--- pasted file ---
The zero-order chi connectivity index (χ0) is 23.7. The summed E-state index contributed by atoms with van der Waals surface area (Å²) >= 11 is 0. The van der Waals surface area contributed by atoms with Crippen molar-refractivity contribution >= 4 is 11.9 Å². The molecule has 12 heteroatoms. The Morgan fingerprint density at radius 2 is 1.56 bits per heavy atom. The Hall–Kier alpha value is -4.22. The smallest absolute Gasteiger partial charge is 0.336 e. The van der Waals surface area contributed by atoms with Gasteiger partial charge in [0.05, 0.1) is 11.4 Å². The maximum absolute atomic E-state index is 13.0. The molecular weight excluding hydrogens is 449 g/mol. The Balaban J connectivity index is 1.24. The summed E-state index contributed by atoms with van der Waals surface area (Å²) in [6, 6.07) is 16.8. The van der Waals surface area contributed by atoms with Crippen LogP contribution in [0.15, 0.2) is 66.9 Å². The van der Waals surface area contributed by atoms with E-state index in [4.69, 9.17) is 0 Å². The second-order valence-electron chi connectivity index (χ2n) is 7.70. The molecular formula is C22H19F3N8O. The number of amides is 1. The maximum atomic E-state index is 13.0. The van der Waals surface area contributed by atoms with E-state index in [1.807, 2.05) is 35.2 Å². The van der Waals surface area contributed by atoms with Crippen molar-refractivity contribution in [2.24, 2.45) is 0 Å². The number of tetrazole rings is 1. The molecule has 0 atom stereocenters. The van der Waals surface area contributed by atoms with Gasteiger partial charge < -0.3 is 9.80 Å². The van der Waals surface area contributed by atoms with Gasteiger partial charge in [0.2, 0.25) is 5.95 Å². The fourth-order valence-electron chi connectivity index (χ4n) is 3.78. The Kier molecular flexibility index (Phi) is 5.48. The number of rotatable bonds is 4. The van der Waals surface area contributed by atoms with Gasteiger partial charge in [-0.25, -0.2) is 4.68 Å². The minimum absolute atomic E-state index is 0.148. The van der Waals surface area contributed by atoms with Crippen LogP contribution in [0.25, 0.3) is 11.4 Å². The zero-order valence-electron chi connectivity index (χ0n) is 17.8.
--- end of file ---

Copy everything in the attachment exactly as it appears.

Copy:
The zero-order chi connectivity index (χ0) is 23.7. The summed E-state index contributed by atoms with van der Waals surface area (Å²) >= 11 is 0. The van der Waals surface area contributed by atoms with Crippen molar-refractivity contribution >= 4 is 11.9 Å². The molecule has 12 heteroatoms. The Morgan fingerprint density at radius 2 is 1.56 bits per heavy atom. The Hall–Kier alpha value is -4.22. The smallest absolute Gasteiger partial charge is 0.336 e. The van der Waals surface area contributed by atoms with Gasteiger partial charge in [0.05, 0.1) is 11.4 Å². The maximum absolute atomic E-state index is 13.0. The molecular weight excluding hydrogens is 449 g/mol. The Balaban J connectivity index is 1.24. The summed E-state index contributed by atoms with van der Waals surface area (Å²) in [6, 6.07) is 16.8. The van der Waals surface area contributed by atoms with Crippen LogP contribution in [0.15, 0.2) is 66.9 Å². The van der Waals surface area contributed by atoms with E-state index in [4.69, 9.17) is 0 Å². The second-order valence-electron chi connectivity index (χ2n) is 7.70. The molecular formula is C22H19F3N8O. The number of amides is 1. The maximum atomic E-state index is 13.0. The van der Waals surface area contributed by atoms with E-state index in [1.807, 2.05) is 35.2 Å². The van der Waals surface area contributed by atoms with Crippen molar-refractivity contribution in [2.24, 2.45) is 0 Å². The number of tetrazole rings is 1. The molecule has 0 atom stereocenters. The van der Waals surface area contributed by atoms with Gasteiger partial charge < -0.3 is 9.80 Å². The van der Waals surface area contributed by atoms with Gasteiger partial charge in [0.2, 0.25) is 5.95 Å². The fourth-order valence-electron chi connectivity index (χ4n) is 3.78. The Kier molecular flexibility index (Phi) is 5.48. The number of rotatable bonds is 4. The van der Waals surface area contributed by atoms with Gasteiger partial charge in [-0.25, -0.2) is 4.68 Å². The minimum absolute atomic E-state index is 0.148. The van der Waals surface area contributed by atoms with Crippen LogP contribution in [0.25, 0.3) is 11.4 Å². The zero-order valence-electron chi connectivity index (χ0n) is 17.8.